According to a recent Bloomberg news release, The Royal Bank of Scotland has been fined 56 million pounds ($88 million) by the Financial Conduct Authority (FCA) and the Bank of England’s Prudential Regulation Authority for a 2012 IT failure that left 12 million accounts inaccessible for weeks.
The IT failure, which occurred after a software upgrade was made to the bank’s computer system, impacted about 6.5 million customers (10% of the U.K. population), leaving them unable to withdraw or transfer money.
In a ComputerWeekly article covering the story, the FCA explained, “On 17 June 2012, RBS’s IT department upgraded the software that processed updates to customers’ accounts overnight. When it noticed problems with the upgrade it decided to uninstall it without first testing the consequences of that action. The IT department did not realize, however, that the upgraded software was not compatible with the previous version.”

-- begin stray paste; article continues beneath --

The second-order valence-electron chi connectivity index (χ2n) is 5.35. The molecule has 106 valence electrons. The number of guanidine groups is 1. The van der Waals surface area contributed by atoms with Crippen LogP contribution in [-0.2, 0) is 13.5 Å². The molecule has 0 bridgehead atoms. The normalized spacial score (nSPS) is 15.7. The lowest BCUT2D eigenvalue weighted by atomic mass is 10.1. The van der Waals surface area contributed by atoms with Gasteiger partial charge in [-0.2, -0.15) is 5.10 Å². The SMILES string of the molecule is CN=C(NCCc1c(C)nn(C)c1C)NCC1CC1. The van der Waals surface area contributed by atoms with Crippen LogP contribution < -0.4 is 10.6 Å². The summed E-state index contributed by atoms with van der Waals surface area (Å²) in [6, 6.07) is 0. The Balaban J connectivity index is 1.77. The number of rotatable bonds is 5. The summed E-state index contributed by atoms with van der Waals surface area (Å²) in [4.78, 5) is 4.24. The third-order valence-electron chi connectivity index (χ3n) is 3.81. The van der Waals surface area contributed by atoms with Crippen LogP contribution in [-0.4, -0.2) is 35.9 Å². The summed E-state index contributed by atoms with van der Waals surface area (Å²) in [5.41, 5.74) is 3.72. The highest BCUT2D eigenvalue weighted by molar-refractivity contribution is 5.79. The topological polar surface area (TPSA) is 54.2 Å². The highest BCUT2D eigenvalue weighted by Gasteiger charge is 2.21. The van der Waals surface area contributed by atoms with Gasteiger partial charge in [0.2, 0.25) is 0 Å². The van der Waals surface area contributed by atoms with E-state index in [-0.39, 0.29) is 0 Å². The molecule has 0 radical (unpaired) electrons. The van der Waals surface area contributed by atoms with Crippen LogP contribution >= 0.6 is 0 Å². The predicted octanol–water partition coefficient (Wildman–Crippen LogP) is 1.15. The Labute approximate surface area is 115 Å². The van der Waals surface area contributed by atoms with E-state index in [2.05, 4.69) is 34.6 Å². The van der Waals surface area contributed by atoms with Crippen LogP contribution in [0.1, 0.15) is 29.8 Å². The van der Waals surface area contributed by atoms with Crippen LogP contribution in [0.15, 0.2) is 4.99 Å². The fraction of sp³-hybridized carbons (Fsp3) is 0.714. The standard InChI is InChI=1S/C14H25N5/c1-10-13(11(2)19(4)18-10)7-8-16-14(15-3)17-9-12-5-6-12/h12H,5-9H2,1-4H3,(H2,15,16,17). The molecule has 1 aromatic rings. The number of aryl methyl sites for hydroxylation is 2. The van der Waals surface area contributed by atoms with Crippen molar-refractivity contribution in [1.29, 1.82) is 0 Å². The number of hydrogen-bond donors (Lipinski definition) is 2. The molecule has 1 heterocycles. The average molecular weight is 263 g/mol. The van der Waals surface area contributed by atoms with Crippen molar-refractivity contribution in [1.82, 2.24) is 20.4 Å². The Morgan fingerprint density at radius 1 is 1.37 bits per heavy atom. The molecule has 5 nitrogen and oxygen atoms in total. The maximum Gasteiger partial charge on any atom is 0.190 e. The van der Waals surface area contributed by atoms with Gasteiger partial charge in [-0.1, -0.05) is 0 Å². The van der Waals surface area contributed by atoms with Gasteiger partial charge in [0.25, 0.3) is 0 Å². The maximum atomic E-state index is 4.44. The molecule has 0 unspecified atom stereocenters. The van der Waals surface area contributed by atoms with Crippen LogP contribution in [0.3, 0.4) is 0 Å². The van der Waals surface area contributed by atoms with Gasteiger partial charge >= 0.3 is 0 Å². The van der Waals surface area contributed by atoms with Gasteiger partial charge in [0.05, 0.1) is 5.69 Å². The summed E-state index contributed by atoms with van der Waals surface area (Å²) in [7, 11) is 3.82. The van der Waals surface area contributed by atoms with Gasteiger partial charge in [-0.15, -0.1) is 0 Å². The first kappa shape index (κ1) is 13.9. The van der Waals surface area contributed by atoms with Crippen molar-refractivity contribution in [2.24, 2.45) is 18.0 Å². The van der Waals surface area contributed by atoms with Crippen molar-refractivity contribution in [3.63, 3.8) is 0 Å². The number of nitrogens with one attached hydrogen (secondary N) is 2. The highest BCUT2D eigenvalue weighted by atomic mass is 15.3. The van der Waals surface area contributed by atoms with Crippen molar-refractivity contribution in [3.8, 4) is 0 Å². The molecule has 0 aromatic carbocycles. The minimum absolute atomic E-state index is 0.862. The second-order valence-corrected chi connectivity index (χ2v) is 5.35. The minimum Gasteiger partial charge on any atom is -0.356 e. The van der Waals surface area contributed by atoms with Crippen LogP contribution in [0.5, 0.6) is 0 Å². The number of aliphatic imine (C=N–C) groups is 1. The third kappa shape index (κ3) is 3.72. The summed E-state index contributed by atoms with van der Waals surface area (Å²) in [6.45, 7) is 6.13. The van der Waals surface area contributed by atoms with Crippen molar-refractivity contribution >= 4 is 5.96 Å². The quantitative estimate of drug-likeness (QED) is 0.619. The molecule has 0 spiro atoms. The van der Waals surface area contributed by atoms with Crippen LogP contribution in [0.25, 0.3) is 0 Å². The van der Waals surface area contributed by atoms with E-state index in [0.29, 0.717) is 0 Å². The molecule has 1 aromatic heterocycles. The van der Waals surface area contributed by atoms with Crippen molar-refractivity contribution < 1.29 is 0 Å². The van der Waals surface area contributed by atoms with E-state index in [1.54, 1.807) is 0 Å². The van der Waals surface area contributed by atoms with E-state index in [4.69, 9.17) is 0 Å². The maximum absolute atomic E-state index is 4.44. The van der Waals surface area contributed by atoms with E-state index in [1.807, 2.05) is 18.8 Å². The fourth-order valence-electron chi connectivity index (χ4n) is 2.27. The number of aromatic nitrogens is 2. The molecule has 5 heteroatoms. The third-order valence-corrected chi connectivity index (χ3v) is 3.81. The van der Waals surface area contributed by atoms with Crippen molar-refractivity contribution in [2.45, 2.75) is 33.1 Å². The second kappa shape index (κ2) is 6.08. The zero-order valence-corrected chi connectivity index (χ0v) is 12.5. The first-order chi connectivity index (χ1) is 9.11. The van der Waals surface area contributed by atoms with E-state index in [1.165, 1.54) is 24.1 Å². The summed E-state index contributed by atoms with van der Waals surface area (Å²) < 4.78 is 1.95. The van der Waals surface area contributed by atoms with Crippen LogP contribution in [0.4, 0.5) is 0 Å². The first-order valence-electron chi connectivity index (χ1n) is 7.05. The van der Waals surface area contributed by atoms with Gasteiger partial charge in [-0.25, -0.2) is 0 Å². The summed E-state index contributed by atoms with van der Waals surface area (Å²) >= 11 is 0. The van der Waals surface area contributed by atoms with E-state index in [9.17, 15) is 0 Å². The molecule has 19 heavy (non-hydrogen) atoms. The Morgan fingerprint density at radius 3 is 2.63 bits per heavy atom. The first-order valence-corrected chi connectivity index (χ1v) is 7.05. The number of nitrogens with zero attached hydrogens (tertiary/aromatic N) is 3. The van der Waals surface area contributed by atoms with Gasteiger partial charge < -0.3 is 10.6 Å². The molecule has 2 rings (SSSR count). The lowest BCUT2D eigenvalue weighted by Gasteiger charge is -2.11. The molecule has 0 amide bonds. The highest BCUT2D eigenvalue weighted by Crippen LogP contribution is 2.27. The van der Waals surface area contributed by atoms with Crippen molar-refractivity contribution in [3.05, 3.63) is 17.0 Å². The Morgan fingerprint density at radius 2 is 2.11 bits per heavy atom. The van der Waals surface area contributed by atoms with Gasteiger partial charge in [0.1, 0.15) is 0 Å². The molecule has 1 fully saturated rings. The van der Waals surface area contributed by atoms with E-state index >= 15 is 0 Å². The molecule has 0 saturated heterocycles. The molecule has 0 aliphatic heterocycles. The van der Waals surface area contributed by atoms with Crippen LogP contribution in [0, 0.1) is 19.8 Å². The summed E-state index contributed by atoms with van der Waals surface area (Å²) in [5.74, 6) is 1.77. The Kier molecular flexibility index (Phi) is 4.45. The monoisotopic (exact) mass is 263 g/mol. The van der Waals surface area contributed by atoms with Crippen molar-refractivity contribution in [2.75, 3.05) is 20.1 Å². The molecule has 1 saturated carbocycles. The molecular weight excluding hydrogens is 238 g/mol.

Complex computer systems like RBS’ often require changes to be made in order to fix small errors or implement new updates. These updates can spawn errors in functions of the system that were previously working properly. RBS likely did not have a thorough regression testing strategy in place, which would have helped the IT team identify potential issues when the changes were made.
Software plays an important role in many of today’s banking institutions and without proper development and testing strategies in place, they risk significant financial losses or a decrease in customer base like RBS experienced.